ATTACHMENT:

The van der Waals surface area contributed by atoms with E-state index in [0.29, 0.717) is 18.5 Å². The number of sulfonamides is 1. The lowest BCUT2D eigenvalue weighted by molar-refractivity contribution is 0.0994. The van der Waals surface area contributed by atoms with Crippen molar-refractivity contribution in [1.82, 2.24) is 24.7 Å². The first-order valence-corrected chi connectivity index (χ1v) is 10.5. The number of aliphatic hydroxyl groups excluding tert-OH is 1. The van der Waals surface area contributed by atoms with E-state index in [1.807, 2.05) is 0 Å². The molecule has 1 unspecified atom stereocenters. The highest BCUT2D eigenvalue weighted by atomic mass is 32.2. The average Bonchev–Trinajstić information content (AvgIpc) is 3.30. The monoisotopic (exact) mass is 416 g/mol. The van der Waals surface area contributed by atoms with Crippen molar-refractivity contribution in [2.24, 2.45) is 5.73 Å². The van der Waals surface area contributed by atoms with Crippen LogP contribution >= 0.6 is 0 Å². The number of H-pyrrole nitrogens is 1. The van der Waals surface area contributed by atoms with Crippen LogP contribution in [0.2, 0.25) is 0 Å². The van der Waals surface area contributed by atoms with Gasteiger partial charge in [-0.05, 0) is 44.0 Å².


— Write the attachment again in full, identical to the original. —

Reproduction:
The van der Waals surface area contributed by atoms with E-state index in [0.29, 0.717) is 18.5 Å². The number of sulfonamides is 1. The lowest BCUT2D eigenvalue weighted by molar-refractivity contribution is 0.0994. The van der Waals surface area contributed by atoms with Crippen molar-refractivity contribution in [1.82, 2.24) is 24.7 Å². The first-order valence-corrected chi connectivity index (χ1v) is 10.5. The number of aliphatic hydroxyl groups excluding tert-OH is 1. The van der Waals surface area contributed by atoms with E-state index in [1.807, 2.05) is 0 Å². The molecule has 1 unspecified atom stereocenters. The highest BCUT2D eigenvalue weighted by atomic mass is 32.2. The average Bonchev–Trinajstić information content (AvgIpc) is 3.30. The monoisotopic (exact) mass is 416 g/mol. The van der Waals surface area contributed by atoms with Crippen molar-refractivity contribution in [2.24, 2.45) is 5.73 Å². The van der Waals surface area contributed by atoms with Crippen LogP contribution >= 0.6 is 0 Å². The number of H-pyrrole nitrogens is 1. The van der Waals surface area contributed by atoms with Crippen LogP contribution in [0.2, 0.25) is 0 Å². The van der Waals surface area contributed by atoms with Gasteiger partial charge in [-0.05, 0) is 44.0 Å².